Dr. Matthew Altman
Business ethicists usually debate workplace drug testing by appealing to safety (consequences of drug use for the public) and employees' contracts with the company. However, the means of catching these unsafe workers are rarely analyzed. I discuss the means of hair-based drug testing through the lens of discrimination. Drawing on Richard Lippke’s criticism of drug testing, my paper demonstrates that there is an unequal hindrance of autonomy of long-haired women, the unsheltered homeless, and darker haired individuals over others and, as a result, that hair-based drug testing is morally wrong.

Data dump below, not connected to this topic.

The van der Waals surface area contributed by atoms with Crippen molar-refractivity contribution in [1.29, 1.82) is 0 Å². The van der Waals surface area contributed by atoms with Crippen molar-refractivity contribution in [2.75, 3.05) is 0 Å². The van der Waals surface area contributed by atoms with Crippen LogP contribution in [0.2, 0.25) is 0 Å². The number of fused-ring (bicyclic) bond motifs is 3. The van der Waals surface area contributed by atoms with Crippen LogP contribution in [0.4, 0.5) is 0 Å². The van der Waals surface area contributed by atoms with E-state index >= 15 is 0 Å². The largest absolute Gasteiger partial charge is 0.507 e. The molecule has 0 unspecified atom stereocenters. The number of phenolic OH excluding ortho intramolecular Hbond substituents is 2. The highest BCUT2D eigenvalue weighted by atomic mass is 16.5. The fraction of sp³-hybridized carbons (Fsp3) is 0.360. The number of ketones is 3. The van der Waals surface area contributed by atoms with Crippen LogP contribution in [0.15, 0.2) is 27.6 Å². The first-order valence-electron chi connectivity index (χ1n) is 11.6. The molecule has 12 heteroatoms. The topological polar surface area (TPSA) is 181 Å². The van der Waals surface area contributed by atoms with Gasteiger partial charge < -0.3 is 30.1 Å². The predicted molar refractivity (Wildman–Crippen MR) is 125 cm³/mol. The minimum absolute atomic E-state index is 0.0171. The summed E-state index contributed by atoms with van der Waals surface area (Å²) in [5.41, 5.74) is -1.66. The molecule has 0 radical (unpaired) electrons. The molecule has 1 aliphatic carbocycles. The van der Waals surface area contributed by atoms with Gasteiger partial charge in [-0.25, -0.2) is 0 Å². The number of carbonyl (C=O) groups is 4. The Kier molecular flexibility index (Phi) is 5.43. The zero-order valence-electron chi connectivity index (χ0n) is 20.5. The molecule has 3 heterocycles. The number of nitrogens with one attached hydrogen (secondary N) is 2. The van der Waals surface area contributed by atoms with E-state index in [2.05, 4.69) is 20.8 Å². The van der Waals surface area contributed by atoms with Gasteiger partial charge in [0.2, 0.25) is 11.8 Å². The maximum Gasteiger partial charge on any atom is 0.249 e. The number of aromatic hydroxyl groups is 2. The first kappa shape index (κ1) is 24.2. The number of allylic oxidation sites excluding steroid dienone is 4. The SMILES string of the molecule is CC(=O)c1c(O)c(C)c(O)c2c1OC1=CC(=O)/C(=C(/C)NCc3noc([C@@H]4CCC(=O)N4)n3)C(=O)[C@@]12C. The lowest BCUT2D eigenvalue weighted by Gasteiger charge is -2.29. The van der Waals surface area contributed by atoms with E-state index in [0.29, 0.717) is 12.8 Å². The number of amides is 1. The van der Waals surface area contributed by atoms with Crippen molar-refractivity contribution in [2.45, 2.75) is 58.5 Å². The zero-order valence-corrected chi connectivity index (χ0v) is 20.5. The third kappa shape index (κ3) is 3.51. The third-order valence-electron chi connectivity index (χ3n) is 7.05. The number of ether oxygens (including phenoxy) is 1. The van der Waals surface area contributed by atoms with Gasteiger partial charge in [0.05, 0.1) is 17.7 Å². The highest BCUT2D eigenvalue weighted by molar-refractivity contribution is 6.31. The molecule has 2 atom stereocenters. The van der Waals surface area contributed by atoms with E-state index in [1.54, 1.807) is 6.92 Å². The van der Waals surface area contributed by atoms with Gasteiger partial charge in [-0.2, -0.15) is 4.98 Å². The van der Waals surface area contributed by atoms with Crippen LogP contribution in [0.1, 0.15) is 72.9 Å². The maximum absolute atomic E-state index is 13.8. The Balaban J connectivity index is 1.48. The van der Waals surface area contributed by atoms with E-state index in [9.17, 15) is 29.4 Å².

Autonomy, Discrimination, Drug History, Hair-based Drug Tests, Richard Lippke, Business Ethics
Downes, Phillip S.
"The Discrimination of Hair-Based Drug Testing,"
Pacific Northwest Journal of Undergraduate Research and Creative Activities:
Vol. 2, Article 1.
Available at: http://commons.pacificu.edu/pnwestjurca/vol2/iss1/1